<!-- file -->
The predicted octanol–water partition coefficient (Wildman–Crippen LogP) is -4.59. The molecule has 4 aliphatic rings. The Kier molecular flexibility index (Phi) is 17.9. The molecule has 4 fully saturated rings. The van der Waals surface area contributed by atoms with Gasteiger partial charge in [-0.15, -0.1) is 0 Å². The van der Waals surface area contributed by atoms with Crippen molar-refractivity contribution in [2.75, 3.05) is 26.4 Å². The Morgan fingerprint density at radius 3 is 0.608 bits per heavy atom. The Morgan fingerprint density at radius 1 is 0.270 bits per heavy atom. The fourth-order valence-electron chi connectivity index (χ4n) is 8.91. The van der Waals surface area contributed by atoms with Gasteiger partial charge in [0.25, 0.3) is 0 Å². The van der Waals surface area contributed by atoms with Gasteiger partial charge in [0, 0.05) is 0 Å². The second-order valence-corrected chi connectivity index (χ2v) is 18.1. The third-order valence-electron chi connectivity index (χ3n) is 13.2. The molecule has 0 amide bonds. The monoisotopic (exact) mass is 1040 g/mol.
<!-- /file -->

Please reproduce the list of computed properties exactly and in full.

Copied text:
The predicted octanol–water partition coefficient (Wildman–Crippen LogP) is -4.59. The molecule has 4 aliphatic rings. The Kier molecular flexibility index (Phi) is 17.9. The molecule has 4 fully saturated rings. The van der Waals surface area contributed by atoms with Gasteiger partial charge in [-0.15, -0.1) is 0 Å². The van der Waals surface area contributed by atoms with Crippen molar-refractivity contribution in [2.75, 3.05) is 26.4 Å². The Morgan fingerprint density at radius 3 is 0.608 bits per heavy atom. The Morgan fingerprint density at radius 1 is 0.270 bits per heavy atom. The fourth-order valence-electron chi connectivity index (χ4n) is 8.91. The van der Waals surface area contributed by atoms with Gasteiger partial charge in [0.25, 0.3) is 0 Å². The van der Waals surface area contributed by atoms with Gasteiger partial charge in [0, 0.05) is 0 Å². The second-order valence-corrected chi connectivity index (χ2v) is 18.1. The third-order valence-electron chi connectivity index (χ3n) is 13.2. The molecule has 0 amide bonds. The monoisotopic (exact) mass is 1040 g/mol.